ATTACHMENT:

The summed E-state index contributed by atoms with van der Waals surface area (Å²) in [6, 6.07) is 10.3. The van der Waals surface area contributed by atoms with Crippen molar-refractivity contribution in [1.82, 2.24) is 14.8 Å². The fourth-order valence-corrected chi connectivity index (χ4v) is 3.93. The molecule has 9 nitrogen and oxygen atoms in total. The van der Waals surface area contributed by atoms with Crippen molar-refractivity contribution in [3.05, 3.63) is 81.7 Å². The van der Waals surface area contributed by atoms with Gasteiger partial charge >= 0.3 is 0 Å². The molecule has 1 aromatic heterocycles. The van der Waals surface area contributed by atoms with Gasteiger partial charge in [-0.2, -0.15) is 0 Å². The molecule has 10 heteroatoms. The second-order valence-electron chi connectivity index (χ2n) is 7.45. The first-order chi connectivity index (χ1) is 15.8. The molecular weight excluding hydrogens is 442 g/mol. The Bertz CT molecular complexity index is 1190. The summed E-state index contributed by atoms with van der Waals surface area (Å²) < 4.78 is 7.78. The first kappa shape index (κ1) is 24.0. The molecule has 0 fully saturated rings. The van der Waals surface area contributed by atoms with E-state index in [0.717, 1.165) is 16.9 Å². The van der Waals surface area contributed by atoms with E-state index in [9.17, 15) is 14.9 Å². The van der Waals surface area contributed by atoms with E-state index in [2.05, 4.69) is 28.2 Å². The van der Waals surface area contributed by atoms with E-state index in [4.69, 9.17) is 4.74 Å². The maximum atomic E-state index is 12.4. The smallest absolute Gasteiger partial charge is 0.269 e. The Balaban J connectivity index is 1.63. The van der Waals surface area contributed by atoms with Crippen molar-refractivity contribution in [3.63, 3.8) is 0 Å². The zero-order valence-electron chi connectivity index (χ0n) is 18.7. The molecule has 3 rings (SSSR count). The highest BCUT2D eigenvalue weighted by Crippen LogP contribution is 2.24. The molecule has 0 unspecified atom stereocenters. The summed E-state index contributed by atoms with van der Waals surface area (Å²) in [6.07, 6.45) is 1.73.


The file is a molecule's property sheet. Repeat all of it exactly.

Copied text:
The summed E-state index contributed by atoms with van der Waals surface area (Å²) in [6, 6.07) is 10.3. The van der Waals surface area contributed by atoms with Crippen molar-refractivity contribution in [1.82, 2.24) is 14.8 Å². The fourth-order valence-corrected chi connectivity index (χ4v) is 3.93. The molecule has 9 nitrogen and oxygen atoms in total. The van der Waals surface area contributed by atoms with Crippen molar-refractivity contribution in [3.05, 3.63) is 81.7 Å². The van der Waals surface area contributed by atoms with Gasteiger partial charge >= 0.3 is 0 Å². The molecule has 1 aromatic heterocycles. The van der Waals surface area contributed by atoms with Gasteiger partial charge in [-0.2, -0.15) is 0 Å². The molecule has 10 heteroatoms. The second-order valence-electron chi connectivity index (χ2n) is 7.45. The first-order chi connectivity index (χ1) is 15.8. The molecular weight excluding hydrogens is 442 g/mol. The Bertz CT molecular complexity index is 1190. The summed E-state index contributed by atoms with van der Waals surface area (Å²) < 4.78 is 7.78. The first kappa shape index (κ1) is 24.0. The molecule has 0 fully saturated rings. The van der Waals surface area contributed by atoms with E-state index in [0.717, 1.165) is 16.9 Å². The van der Waals surface area contributed by atoms with E-state index in [9.17, 15) is 14.9 Å². The van der Waals surface area contributed by atoms with E-state index in [2.05, 4.69) is 28.2 Å². The van der Waals surface area contributed by atoms with E-state index in [4.69, 9.17) is 4.74 Å². The maximum atomic E-state index is 12.4. The smallest absolute Gasteiger partial charge is 0.269 e. The Balaban J connectivity index is 1.63. The van der Waals surface area contributed by atoms with Crippen molar-refractivity contribution in [3.63, 3.8) is 0 Å². The zero-order valence-electron chi connectivity index (χ0n) is 18.7. The molecule has 3 rings (SSSR count). The highest BCUT2D eigenvalue weighted by Crippen LogP contribution is 2.24. The molecule has 0 unspecified atom stereocenters. The summed E-state index contributed by atoms with van der Waals surface area (Å²) in [6.07, 6.45) is 1.73.